SMEs starting to tackle cybersecurity
Cyberthreats have become an increasing risk over the past few years and many of the world’s largest companies have taken steps to protect themselves; however, what about those operating in the small- and medium-sized enterprises (SME) sector? It seems that no firm is safe these days, with cybercriminals always trying to find a route in. As a result, an increasing number of SMEs are beginning to take cybersecurity extremely seriously.
A huge problem for SMEs is thinking that they are too small to be targeted by criminals; in fact, this belief gives the thieves the perfect opportunity to infiltrate, costing companies money, time and data. Cybercrime risks increase every day; as a result, it is vital for businesses to prioritise safeguarding themselves. Until recently this was as simple as building a secure wall around networks and on-site infrastructure; however, with flexible and mobile working on the increase, it is becoming harder to ensure that every route into a business’s digital dealings is protected.
The majority of reported cybercrimes regard large corporate players, such as Lowe’s, eBay and Target. These companies have a lot of investment at their disposal and have the capability to put great security measures in place. For SMEs, however, IT budgets and teams are often far smaller in comparison and many executives are waking up to the fact that they have to act now.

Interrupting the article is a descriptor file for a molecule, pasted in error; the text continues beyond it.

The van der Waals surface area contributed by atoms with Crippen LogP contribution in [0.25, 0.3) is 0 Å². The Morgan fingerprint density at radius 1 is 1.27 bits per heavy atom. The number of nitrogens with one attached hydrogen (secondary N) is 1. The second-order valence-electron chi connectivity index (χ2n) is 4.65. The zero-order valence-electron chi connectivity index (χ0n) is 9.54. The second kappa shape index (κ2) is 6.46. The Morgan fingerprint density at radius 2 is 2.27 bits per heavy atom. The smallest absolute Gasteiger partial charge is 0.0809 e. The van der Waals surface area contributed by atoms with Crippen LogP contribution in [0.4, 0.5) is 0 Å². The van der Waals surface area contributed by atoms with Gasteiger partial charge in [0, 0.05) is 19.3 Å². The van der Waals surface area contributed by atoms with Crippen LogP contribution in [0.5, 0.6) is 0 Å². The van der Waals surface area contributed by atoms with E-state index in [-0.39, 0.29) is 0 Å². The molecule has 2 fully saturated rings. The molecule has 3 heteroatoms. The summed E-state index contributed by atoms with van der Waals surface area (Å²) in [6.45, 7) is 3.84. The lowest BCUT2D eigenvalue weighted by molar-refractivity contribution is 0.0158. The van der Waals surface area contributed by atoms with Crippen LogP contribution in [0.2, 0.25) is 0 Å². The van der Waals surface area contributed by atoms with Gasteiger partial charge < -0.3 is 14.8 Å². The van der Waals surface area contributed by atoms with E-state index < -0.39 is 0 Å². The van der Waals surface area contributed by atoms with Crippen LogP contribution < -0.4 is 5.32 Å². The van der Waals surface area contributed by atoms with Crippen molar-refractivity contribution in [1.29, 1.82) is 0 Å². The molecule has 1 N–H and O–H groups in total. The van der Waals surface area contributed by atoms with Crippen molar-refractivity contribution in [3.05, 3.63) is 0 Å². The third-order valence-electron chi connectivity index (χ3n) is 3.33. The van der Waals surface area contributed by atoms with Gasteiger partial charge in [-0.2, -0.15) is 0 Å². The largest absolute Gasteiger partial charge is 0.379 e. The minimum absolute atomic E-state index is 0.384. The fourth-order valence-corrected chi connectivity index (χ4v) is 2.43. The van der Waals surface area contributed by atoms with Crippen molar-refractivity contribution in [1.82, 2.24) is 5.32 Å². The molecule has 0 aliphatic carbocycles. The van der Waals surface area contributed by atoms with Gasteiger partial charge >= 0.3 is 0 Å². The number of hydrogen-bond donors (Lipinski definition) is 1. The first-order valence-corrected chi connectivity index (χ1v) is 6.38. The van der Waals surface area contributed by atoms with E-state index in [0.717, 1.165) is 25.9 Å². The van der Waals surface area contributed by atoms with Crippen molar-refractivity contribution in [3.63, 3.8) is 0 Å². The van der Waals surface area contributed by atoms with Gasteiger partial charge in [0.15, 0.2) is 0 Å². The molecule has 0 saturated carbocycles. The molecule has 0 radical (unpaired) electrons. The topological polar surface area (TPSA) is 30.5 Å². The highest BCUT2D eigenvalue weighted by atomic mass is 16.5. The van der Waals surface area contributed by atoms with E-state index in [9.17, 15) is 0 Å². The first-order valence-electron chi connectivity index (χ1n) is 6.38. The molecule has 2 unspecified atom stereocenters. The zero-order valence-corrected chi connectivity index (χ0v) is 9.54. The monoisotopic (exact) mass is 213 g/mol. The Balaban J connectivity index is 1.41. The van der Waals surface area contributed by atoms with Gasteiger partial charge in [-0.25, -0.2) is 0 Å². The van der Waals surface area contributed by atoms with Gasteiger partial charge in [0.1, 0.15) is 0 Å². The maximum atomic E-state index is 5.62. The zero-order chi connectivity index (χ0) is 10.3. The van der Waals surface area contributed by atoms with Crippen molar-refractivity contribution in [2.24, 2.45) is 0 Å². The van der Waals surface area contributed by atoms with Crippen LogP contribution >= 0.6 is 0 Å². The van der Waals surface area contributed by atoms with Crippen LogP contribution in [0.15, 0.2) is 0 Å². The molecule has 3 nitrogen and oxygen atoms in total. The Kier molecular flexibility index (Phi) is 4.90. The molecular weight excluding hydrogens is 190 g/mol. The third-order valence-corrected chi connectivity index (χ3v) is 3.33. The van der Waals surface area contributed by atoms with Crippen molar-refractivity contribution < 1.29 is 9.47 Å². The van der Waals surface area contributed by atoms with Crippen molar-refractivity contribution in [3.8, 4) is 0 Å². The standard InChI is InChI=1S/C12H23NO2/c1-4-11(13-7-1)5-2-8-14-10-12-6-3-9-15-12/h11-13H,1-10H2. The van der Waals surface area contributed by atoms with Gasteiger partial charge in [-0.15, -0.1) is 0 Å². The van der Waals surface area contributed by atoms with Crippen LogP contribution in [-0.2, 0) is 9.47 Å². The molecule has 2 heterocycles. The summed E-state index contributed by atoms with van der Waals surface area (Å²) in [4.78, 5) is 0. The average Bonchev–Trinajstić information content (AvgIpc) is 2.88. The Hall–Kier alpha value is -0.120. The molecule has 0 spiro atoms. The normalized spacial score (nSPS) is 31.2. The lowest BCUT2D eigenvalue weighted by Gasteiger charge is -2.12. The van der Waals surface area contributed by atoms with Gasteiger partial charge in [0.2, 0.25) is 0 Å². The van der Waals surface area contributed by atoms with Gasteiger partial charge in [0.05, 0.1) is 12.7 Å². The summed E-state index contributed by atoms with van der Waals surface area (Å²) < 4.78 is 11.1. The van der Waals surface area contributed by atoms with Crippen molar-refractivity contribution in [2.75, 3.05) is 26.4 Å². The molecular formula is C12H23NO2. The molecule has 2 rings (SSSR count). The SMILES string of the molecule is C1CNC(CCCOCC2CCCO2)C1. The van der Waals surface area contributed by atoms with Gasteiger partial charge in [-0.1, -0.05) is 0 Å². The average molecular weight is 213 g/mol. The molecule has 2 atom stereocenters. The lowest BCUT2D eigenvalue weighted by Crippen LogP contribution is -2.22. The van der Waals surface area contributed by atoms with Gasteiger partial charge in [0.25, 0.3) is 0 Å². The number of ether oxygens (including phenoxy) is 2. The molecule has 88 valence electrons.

In recent data from the US, the National Cyber Security Alliance (NCSA) revealed that SMEs are now the target of around one-third of all attacks. An even more worrying fact is that there is so much damage done to those SMEs targeted and successfully attacked that 60% cease trading within six months. Unlike attacks on large companies, where trade secrets and intellectual property are often the target, those hitting SMEs normally want one thing: cash. As SMEs are often working on a far smaller budget and therefore have narrower margins, any significant cash loss can result in bankruptcy.
There are other reasons, particularly that SMEs have become a major player in the supply chains of larger brands. The recent Lowe’s attack, for example, was traced back to an SME providing human resources management to the the corporation that utilised a back-up system that was not secured.
Overall, the message is clear: all companies, regardless of their size, must take security measures. With SMEs increasingly targeted, it is vital for new businesses to prioritise cybersecurity in their strategy.
This article was written by Jack Skinner – Cyber Security Consultant
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